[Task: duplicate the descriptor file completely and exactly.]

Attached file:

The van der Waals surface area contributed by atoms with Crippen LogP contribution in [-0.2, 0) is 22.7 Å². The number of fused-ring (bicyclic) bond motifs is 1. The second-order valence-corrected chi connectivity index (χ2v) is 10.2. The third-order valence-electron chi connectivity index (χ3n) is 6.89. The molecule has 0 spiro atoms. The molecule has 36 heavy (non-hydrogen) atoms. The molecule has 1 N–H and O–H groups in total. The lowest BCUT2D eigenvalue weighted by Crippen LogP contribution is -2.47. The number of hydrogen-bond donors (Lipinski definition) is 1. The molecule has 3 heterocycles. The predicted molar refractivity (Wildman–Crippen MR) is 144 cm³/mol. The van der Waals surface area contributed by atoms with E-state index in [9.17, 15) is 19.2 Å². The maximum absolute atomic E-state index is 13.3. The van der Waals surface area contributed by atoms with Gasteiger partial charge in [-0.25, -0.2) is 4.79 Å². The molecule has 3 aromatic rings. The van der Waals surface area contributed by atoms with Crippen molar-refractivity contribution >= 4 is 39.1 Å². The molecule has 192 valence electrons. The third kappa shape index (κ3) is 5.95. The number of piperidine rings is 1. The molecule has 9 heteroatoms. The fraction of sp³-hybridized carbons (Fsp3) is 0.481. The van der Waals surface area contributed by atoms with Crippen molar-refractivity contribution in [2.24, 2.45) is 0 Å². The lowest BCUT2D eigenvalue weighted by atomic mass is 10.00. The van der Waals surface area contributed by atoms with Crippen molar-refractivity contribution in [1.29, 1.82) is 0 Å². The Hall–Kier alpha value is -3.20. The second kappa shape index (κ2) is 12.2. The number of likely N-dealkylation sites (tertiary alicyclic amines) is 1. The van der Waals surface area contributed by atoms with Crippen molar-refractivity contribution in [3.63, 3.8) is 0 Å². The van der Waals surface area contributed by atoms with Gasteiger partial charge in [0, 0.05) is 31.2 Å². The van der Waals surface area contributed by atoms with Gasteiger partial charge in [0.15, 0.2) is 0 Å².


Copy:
The van der Waals surface area contributed by atoms with Crippen LogP contribution in [-0.2, 0) is 22.7 Å². The number of fused-ring (bicyclic) bond motifs is 1. The second-order valence-corrected chi connectivity index (χ2v) is 10.2. The third-order valence-electron chi connectivity index (χ3n) is 6.89. The molecule has 0 spiro atoms. The molecule has 36 heavy (non-hydrogen) atoms. The molecule has 1 N–H and O–H groups in total. The lowest BCUT2D eigenvalue weighted by Crippen LogP contribution is -2.47. The number of hydrogen-bond donors (Lipinski definition) is 1. The molecule has 3 heterocycles. The predicted molar refractivity (Wildman–Crippen MR) is 144 cm³/mol. The van der Waals surface area contributed by atoms with E-state index in [9.17, 15) is 19.2 Å². The maximum absolute atomic E-state index is 13.3. The van der Waals surface area contributed by atoms with Gasteiger partial charge in [-0.25, -0.2) is 4.79 Å². The molecule has 3 aromatic rings. The van der Waals surface area contributed by atoms with Crippen molar-refractivity contribution >= 4 is 39.1 Å². The molecule has 192 valence electrons. The third kappa shape index (κ3) is 5.95. The number of piperidine rings is 1. The molecule has 9 heteroatoms. The fraction of sp³-hybridized carbons (Fsp3) is 0.481. The van der Waals surface area contributed by atoms with Crippen molar-refractivity contribution in [2.24, 2.45) is 0 Å². The lowest BCUT2D eigenvalue weighted by atomic mass is 10.00. The van der Waals surface area contributed by atoms with Crippen molar-refractivity contribution in [1.29, 1.82) is 0 Å². The Hall–Kier alpha value is -3.20. The second kappa shape index (κ2) is 12.2. The number of likely N-dealkylation sites (tertiary alicyclic amines) is 1. The van der Waals surface area contributed by atoms with Crippen molar-refractivity contribution in [3.63, 3.8) is 0 Å². The van der Waals surface area contributed by atoms with Gasteiger partial charge in [0, 0.05) is 31.2 Å². The van der Waals surface area contributed by atoms with Gasteiger partial charge in [0.15, 0.2) is 0 Å².